The Los Angeles Times‘ Mikael Wood isn’t a fan of the album’s familiar sound. “In spite of that fresh blood, Girl on Fire basically delivers the same payload as Keys’ other albums; it’s a collection of handsomely crafted, gorgeously sung ballads interrupted by several overworked anthems about the value of perseverance. The familiarity of that formula doesn’t diminish ‘Tears Always Win,‘ a Motown-crinkly lament that Keys cowrote with Bruno Mars, or the folky, Babyface-produced ‘That’s When I Knew.‘ Nor does it take away the spacey loveliness of ‘Listen to Your Heart,‘ Which John Legend helped pen. But there’s something so typical about the booming title track and ‘New Day‘ — both of which feel cut from the same cloth as ‘No One‘ and ‘Doesn’t Mean Anything‘ — that it’s hard to hear what Keys is trying to tell us.”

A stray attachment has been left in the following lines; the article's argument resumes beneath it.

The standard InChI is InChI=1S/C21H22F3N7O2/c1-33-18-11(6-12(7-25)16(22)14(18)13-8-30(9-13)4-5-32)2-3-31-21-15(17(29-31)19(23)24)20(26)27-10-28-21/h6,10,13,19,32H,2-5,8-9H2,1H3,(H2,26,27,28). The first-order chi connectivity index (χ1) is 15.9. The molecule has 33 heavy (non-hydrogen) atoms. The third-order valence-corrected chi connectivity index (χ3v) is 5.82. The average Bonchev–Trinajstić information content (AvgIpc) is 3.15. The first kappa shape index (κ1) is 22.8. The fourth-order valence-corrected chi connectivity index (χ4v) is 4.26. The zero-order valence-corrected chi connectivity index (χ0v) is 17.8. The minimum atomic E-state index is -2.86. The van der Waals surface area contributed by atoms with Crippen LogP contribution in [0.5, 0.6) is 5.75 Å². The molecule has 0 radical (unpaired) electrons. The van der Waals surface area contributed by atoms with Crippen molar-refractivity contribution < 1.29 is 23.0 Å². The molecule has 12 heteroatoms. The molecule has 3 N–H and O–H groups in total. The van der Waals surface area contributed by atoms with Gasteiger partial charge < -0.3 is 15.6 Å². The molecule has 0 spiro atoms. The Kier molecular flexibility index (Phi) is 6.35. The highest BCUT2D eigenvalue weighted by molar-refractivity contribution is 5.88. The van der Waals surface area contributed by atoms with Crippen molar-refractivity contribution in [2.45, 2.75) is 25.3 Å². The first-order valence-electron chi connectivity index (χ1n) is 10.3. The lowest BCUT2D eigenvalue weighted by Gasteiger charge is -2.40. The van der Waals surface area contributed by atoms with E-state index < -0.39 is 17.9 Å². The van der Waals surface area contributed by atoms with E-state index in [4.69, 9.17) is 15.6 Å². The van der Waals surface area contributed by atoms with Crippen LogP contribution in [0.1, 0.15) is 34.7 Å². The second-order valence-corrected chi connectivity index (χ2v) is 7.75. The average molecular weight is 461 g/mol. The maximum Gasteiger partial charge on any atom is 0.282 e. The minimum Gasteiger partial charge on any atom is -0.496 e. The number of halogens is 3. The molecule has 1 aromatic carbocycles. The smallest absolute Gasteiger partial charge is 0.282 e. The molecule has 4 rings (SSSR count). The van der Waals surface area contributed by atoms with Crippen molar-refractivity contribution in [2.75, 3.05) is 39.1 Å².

Ben Ratliff of The New York Times writes: “Girl on Fire, Alicia Keys’s fifth album, has two modes: lofty and submerged. Guess which one leads to better songs? … The subtext of Girl on Fire, full of collaborations with other singer-songwriters, is that marriage and motherhood have given her new freedom, confidence and momentum. But it’s a measure of how powerful parenthood really is that it generates so many clichés. The new songs that push that subtext out front — which include the album’s singles, the ballad ‘Brand New Me’ (one of three self-actualizing, semi-autobiographical narratives written with the Scottish songwriter Emeli Sandé) and the preening title song, laid over the drum thwack of Billy Squier’s ‘Big Beat’ — quickly grow trite, in words and music. They have no mystery. They’re the songs least suggestive of reinvention.”